A researcher at the Experimental Lakes Area in Ontario.

Photo: saveela.org \ This photo originally appeared in our interview with David Schindler, "Schindler's Pissed."

When Prime Minister Stephen Harper announced on May 17, 2012 that funding for the Experimental Lakes Area would no longer be renewed by the federal government, scientists and environmentalists saw this for what it was – another salvo in Harper’s ever-expanding conflict with science and the products of that research.

Long before the ELA – a vast, 58-lake living freshwater laboratory near the Manitoba-Ontario border – was saved by an 11th hour deal between Ottawa, two provincial governments and the International Institute for Sustainable Development (IISD) on April 1, 2014, the first casualty of the closure announcement was a dedicated team of researchers working in the Department of Fisheries and Oceans (DFO).

Several people I’ve spoken with have referred to them simply as “the science team.”

“One hundred per cent of their time was devoted to ELA,” said Diane Orihel, freshwater scientist and vocal advocate for the experimental lakes. “Even though they would collaborate with universities, academics and industry partners, and even though there [were] always a lot of people at camp … the heart of ELA, who kept it going, was that DFO science team.”

Related: An up close and person look at the history and people of the ELA.

When the ELA was formed in 1968 under the guidance of David Schindler, now with the University of Alberta, they scoured the freshwater literature of the time to find the best possible researchers to come work at the one-of-a-kind facility where whole-lake experiments could be conducted without fear of introduced contaminants spreading into the surrounding ecosystem.

“They found the stars of the aquatic science world,” Orihel said. Recruiting from Poland, Russia, Canada and the United States, among others, by the early 1970s they had built a world-class science team at the Freshwater Institute in Winnipeg.

Related: Meet former students who used the one-of-a-kind research facility as a springboard to success as professional scientists.

When news came of Harper’s plan to scuttle the facility, it certainly wasn't the first time scientists were called on to convince the federal government it was in everyone’s best interest to keep funding the research site.

It was, however, the first time they would fail in their goal to change Ottawa’s mind.

The Conservatives’ intention was to shut the ELA down, Orihel said, not find a new organization to run it. Consequently, DFO did nothing to try and transition the science team into jobs with a new operator, whoever it might be.

“If the federal government had negotiated in good faith I think they would have given those people the full benefit … and said ‘We’ll keep you in your positions and won’t force you to make any decisions about your future until you know what the future holds for the IISD,’” said another ELA scientist, University of Regina professor Britt Hall. “The federal government didn’t do that.”

As such, the May 17 announcement came with a round of “workforce readjustment letters” for all employees of the ELA team working for fisheries and oceans. Years of neglect meant 10 of the 28 positions were already vacant when Harper pulled the plug, and the remaining skeleton crew, representing some of the best minds in freshwater research in Canada, simply dispersed.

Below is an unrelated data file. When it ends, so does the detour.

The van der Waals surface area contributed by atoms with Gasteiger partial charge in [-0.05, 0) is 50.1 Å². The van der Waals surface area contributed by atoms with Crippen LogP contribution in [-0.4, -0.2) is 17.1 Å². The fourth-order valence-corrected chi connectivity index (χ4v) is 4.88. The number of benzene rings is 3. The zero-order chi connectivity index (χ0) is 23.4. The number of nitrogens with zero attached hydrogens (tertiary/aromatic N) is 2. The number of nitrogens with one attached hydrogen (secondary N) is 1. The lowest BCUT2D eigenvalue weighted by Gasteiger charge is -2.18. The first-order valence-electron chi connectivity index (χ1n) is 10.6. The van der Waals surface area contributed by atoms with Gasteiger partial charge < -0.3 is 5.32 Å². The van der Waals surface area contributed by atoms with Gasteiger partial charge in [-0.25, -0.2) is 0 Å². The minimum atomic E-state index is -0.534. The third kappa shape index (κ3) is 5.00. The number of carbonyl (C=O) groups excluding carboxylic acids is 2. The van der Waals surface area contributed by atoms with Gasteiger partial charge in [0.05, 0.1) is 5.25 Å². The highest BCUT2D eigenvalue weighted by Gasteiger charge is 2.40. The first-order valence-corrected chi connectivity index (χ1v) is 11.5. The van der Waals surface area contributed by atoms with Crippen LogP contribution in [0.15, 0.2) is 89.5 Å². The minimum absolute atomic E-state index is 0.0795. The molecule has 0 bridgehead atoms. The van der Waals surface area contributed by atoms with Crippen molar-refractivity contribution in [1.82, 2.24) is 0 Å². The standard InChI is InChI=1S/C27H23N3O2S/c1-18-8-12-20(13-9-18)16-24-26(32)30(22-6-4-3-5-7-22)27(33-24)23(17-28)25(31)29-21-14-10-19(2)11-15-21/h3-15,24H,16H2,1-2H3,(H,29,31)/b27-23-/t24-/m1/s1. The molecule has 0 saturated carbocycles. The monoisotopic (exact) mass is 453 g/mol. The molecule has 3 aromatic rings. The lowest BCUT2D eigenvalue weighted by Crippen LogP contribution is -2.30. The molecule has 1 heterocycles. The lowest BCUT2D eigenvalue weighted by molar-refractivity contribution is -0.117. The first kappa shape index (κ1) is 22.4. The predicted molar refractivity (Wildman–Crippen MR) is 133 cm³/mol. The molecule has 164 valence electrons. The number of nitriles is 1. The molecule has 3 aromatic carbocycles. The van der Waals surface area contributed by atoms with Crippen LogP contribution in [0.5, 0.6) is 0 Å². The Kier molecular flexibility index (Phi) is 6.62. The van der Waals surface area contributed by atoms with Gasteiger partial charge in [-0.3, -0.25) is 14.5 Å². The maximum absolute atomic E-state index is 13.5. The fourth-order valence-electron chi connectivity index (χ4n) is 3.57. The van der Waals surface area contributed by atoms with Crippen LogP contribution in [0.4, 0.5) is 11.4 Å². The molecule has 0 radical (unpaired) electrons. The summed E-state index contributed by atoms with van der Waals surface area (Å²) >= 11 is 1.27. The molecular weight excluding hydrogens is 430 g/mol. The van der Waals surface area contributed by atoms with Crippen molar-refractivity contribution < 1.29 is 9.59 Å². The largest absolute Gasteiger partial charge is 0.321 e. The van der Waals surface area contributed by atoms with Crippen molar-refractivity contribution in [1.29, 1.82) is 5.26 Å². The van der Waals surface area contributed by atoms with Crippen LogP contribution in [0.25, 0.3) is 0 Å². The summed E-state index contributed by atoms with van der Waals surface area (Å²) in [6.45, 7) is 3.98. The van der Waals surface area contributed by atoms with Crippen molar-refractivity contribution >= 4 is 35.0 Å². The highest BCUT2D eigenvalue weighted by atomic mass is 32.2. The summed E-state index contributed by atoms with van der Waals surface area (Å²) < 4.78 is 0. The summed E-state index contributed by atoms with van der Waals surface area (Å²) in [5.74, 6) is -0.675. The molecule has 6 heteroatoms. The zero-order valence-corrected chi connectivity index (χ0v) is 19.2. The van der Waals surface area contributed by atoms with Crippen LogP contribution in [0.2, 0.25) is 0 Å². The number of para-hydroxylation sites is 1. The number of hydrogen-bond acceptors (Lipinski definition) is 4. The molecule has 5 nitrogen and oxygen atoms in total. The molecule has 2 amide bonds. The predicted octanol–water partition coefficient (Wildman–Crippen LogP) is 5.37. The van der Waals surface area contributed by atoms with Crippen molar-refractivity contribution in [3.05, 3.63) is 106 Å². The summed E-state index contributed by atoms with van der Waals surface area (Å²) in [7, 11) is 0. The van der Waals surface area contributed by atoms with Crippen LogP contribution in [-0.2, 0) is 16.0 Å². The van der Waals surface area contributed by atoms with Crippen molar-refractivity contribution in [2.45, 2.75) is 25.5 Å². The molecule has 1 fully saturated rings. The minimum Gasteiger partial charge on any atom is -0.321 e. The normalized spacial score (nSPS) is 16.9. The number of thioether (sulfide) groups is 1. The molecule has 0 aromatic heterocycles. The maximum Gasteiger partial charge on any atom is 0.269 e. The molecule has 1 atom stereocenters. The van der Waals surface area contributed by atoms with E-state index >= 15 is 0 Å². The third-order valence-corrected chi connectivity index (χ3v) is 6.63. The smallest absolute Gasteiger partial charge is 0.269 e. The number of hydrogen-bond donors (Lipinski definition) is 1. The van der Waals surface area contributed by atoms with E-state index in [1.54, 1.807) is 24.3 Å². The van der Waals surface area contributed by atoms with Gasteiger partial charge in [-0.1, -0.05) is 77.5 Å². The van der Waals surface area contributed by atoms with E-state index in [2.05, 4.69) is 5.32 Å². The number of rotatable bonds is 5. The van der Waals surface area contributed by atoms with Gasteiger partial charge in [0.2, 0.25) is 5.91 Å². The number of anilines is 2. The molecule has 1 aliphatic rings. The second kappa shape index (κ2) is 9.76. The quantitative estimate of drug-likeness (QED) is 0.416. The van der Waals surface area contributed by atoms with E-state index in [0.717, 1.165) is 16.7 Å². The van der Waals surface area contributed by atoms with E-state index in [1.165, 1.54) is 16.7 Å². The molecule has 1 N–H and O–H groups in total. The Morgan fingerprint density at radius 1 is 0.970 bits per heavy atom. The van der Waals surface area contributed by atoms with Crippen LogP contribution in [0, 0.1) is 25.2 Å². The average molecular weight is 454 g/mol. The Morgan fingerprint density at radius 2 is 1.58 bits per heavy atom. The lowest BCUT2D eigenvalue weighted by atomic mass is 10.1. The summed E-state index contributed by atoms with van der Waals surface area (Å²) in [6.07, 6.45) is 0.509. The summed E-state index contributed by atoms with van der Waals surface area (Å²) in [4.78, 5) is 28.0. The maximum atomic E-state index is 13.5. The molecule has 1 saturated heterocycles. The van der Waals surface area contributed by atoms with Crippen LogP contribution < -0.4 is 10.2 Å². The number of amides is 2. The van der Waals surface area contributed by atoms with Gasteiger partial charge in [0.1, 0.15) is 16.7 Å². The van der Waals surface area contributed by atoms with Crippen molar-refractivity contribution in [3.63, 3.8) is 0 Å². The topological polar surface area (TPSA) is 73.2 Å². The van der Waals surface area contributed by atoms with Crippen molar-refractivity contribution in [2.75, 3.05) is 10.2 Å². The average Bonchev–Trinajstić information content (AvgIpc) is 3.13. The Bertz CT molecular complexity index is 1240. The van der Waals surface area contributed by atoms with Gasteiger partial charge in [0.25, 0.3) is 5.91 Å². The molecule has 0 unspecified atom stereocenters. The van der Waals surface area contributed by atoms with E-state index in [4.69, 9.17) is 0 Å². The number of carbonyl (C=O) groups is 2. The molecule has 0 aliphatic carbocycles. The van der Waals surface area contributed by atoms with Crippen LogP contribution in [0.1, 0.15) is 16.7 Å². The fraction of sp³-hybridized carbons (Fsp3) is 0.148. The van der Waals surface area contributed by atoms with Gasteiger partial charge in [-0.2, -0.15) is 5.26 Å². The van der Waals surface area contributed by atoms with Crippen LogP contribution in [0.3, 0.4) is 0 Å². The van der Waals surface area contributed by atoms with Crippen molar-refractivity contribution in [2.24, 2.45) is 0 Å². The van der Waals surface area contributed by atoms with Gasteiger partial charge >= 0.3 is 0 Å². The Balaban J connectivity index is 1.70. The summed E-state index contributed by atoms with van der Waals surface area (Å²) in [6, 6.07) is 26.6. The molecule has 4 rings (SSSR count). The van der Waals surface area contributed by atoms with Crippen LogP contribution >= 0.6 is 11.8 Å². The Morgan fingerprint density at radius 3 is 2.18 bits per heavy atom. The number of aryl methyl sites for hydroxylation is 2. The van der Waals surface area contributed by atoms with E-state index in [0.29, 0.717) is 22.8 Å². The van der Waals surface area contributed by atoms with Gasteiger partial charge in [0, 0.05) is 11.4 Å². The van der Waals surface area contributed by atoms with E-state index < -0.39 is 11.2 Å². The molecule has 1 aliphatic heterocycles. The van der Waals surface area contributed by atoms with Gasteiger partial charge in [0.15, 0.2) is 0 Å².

Some took other jobs within the department, while others quit and looked for work with universities or non-governmental organizations. Some grew frustrated with the federal government’s actions and took early retirement. Their years of experience and knowledge on the project was effectively lost.

“That’s going to be a big challenge for IISD right now, trying to rebuild that fantastic, world-class science team,” Orihel told me.

Scott Vaughan, IISD director, told the Toronto Star this month that talks have already begun with scientists who used to work for the federal government – and some who still do – to try and rebuild that core group. 

“We will not be starting from scratch,” said Vaughan, who is a former federal environment commissioner. The hiring process will “move very quickly” with about a dozen coming onboard in the first year.

But there’s no rush, Orihel said, since the key ingredient to make the experimental lakes successful is its people. “I hope the IISD takes its time and really recruits the best aquatic scientists they can from right around the world,” she said.

There is ample knowledge in the community of researchers who flock to northern Ontario every year, sometimes more than 200 people at a time, Orihel said. They have a huge amount of expertise that IISD can tap into to find the right people to guide the ELA.

“It’s an exciting time in ELA’s history,” she said. “This is our time to reinvent the ELA and make it bigger and better than it had been when the government shut it down.”

Andrew Reeves is an environmental writer completing a book about Asian carp in North America. He is a contributing editor at Alternatives Journal and This Magazine’s environmental columnist. His work has also appeared in the Globe & MailSpacing and Corporate Knights.

Follow him on Twitter.

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